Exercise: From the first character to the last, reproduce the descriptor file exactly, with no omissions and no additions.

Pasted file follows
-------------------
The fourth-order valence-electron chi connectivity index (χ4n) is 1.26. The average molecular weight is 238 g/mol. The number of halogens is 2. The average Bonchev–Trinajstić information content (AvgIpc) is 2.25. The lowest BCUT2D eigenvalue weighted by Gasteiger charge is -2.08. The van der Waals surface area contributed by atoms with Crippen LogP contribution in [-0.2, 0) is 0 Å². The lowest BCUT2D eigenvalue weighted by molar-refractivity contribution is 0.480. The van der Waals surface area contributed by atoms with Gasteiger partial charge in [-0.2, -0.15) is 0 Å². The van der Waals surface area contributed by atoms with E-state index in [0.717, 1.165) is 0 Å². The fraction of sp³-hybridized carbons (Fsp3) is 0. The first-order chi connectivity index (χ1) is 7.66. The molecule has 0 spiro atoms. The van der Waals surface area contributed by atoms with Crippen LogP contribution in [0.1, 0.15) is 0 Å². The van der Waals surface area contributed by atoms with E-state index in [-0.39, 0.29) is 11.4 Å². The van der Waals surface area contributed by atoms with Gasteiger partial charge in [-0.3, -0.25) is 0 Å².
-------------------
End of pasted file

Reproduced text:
The fourth-order valence-electron chi connectivity index (χ4n) is 1.26. The average molecular weight is 238 g/mol. The number of halogens is 2. The average Bonchev–Trinajstić information content (AvgIpc) is 2.25. The lowest BCUT2D eigenvalue weighted by Gasteiger charge is -2.08. The van der Waals surface area contributed by atoms with Crippen LogP contribution in [-0.2, 0) is 0 Å². The lowest BCUT2D eigenvalue weighted by molar-refractivity contribution is 0.480. The van der Waals surface area contributed by atoms with Gasteiger partial charge in [-0.2, -0.15) is 0 Å². The van der Waals surface area contributed by atoms with E-state index in [0.717, 1.165) is 0 Å². The fraction of sp³-hybridized carbons (Fsp3) is 0. The first-order chi connectivity index (χ1) is 7.66. The molecule has 0 spiro atoms. The van der Waals surface area contributed by atoms with Crippen LogP contribution in [0.1, 0.15) is 0 Å². The van der Waals surface area contributed by atoms with E-state index in [-0.39, 0.29) is 11.4 Å². The van der Waals surface area contributed by atoms with Gasteiger partial charge in [-0.3, -0.25) is 0 Å².